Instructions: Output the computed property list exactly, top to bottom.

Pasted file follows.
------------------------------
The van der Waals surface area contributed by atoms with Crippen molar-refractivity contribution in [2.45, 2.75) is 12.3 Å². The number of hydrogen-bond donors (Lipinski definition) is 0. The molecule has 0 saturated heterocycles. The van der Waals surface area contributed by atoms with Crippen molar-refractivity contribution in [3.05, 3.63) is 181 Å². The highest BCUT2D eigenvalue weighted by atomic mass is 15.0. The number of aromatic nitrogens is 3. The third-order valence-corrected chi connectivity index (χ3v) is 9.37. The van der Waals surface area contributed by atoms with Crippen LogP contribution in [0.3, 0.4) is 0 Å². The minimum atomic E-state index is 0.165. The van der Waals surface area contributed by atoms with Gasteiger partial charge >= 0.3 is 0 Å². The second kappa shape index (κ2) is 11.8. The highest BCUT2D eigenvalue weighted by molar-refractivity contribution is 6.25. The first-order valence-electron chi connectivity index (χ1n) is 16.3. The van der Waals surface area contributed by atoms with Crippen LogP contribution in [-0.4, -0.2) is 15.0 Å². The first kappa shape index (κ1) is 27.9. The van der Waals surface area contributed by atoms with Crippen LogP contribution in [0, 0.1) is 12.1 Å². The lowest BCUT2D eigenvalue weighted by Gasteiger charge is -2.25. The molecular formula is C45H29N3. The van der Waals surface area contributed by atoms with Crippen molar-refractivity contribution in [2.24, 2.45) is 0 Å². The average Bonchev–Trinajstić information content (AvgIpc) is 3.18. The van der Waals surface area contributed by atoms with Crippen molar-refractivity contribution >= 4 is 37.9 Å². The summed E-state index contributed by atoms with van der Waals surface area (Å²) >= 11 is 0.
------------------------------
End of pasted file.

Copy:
The van der Waals surface area contributed by atoms with Crippen molar-refractivity contribution in [2.45, 2.75) is 12.3 Å². The number of hydrogen-bond donors (Lipinski definition) is 0. The molecule has 0 saturated heterocycles. The van der Waals surface area contributed by atoms with Crippen molar-refractivity contribution in [3.05, 3.63) is 181 Å². The highest BCUT2D eigenvalue weighted by atomic mass is 15.0. The number of aromatic nitrogens is 3. The third-order valence-corrected chi connectivity index (χ3v) is 9.37. The van der Waals surface area contributed by atoms with Crippen LogP contribution in [0.3, 0.4) is 0 Å². The minimum atomic E-state index is 0.165. The van der Waals surface area contributed by atoms with Gasteiger partial charge >= 0.3 is 0 Å². The second kappa shape index (κ2) is 11.8. The highest BCUT2D eigenvalue weighted by molar-refractivity contribution is 6.25. The first-order valence-electron chi connectivity index (χ1n) is 16.3. The van der Waals surface area contributed by atoms with Crippen LogP contribution in [-0.4, -0.2) is 15.0 Å². The first kappa shape index (κ1) is 27.9. The van der Waals surface area contributed by atoms with Crippen LogP contribution in [0, 0.1) is 12.1 Å². The lowest BCUT2D eigenvalue weighted by Gasteiger charge is -2.25. The molecular formula is C45H29N3. The van der Waals surface area contributed by atoms with Crippen molar-refractivity contribution in [2.24, 2.45) is 0 Å². The average Bonchev–Trinajstić information content (AvgIpc) is 3.18. The van der Waals surface area contributed by atoms with Crippen molar-refractivity contribution >= 4 is 37.9 Å². The summed E-state index contributed by atoms with van der Waals surface area (Å²) >= 11 is 0.